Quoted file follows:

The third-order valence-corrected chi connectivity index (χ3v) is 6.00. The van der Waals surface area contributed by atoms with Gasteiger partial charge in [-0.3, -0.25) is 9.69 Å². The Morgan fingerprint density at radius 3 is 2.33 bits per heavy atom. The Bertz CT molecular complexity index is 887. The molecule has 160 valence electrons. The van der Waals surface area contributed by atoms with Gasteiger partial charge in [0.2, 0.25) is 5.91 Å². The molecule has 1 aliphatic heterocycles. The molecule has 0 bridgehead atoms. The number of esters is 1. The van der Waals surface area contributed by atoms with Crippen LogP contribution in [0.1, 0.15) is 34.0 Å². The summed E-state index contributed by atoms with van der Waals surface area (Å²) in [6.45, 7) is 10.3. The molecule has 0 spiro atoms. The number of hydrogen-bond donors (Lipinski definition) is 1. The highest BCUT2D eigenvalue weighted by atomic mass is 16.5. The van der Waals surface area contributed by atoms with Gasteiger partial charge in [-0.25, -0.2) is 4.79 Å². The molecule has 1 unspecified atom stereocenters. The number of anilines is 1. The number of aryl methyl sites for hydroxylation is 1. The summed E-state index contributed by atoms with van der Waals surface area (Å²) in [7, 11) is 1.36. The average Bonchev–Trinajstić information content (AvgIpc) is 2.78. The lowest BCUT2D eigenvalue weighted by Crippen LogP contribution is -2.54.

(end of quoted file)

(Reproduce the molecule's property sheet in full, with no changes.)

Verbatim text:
The third-order valence-corrected chi connectivity index (χ3v) is 6.00. The van der Waals surface area contributed by atoms with Gasteiger partial charge in [-0.3, -0.25) is 9.69 Å². The Morgan fingerprint density at radius 3 is 2.33 bits per heavy atom. The Bertz CT molecular complexity index is 887. The molecule has 160 valence electrons. The van der Waals surface area contributed by atoms with Gasteiger partial charge in [0.2, 0.25) is 5.91 Å². The molecule has 1 aliphatic heterocycles. The molecule has 0 bridgehead atoms. The number of esters is 1. The van der Waals surface area contributed by atoms with Crippen LogP contribution in [0.1, 0.15) is 34.0 Å². The summed E-state index contributed by atoms with van der Waals surface area (Å²) in [6.45, 7) is 10.3. The molecule has 0 spiro atoms. The number of hydrogen-bond donors (Lipinski definition) is 1. The highest BCUT2D eigenvalue weighted by atomic mass is 16.5. The van der Waals surface area contributed by atoms with Gasteiger partial charge in [-0.25, -0.2) is 4.79 Å². The molecule has 1 unspecified atom stereocenters. The number of anilines is 1. The number of aryl methyl sites for hydroxylation is 1. The summed E-state index contributed by atoms with van der Waals surface area (Å²) in [7, 11) is 1.36. The average Bonchev–Trinajstić information content (AvgIpc) is 2.78. The lowest BCUT2D eigenvalue weighted by Crippen LogP contribution is -2.54.